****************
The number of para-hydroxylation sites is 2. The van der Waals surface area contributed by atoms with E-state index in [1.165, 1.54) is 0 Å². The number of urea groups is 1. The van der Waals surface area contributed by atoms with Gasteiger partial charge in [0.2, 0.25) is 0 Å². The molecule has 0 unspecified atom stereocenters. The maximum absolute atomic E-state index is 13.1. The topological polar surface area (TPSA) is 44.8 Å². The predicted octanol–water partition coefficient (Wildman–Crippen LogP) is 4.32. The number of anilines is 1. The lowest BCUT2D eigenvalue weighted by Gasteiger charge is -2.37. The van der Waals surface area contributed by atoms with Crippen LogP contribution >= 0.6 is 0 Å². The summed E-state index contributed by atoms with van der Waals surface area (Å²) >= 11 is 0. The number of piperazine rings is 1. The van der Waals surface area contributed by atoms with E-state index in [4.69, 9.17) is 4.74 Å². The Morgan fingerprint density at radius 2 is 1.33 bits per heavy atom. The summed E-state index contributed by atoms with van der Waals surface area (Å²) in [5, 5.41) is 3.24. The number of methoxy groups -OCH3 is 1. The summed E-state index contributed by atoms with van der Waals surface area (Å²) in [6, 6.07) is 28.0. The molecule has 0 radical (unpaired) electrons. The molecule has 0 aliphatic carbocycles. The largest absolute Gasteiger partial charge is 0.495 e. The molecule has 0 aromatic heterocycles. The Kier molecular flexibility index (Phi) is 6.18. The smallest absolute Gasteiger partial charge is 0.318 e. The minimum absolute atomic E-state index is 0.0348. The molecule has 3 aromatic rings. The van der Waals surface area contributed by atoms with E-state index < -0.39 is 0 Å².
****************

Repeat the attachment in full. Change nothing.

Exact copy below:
The number of para-hydroxylation sites is 2. The van der Waals surface area contributed by atoms with E-state index in [1.165, 1.54) is 0 Å². The number of urea groups is 1. The van der Waals surface area contributed by atoms with Gasteiger partial charge in [0.2, 0.25) is 0 Å². The molecule has 0 unspecified atom stereocenters. The maximum absolute atomic E-state index is 13.1. The topological polar surface area (TPSA) is 44.8 Å². The predicted octanol–water partition coefficient (Wildman–Crippen LogP) is 4.32. The number of anilines is 1. The lowest BCUT2D eigenvalue weighted by Gasteiger charge is -2.37. The van der Waals surface area contributed by atoms with Crippen LogP contribution >= 0.6 is 0 Å². The summed E-state index contributed by atoms with van der Waals surface area (Å²) >= 11 is 0. The number of piperazine rings is 1. The van der Waals surface area contributed by atoms with E-state index in [4.69, 9.17) is 4.74 Å². The Morgan fingerprint density at radius 2 is 1.33 bits per heavy atom. The summed E-state index contributed by atoms with van der Waals surface area (Å²) in [5, 5.41) is 3.24. The number of methoxy groups -OCH3 is 1. The summed E-state index contributed by atoms with van der Waals surface area (Å²) in [6, 6.07) is 28.0. The molecule has 0 radical (unpaired) electrons. The molecule has 0 aliphatic carbocycles. The largest absolute Gasteiger partial charge is 0.495 e. The molecule has 0 aromatic heterocycles. The Kier molecular flexibility index (Phi) is 6.18. The smallest absolute Gasteiger partial charge is 0.318 e. The minimum absolute atomic E-state index is 0.0348. The molecule has 3 aromatic rings. The van der Waals surface area contributed by atoms with E-state index < -0.39 is 0 Å².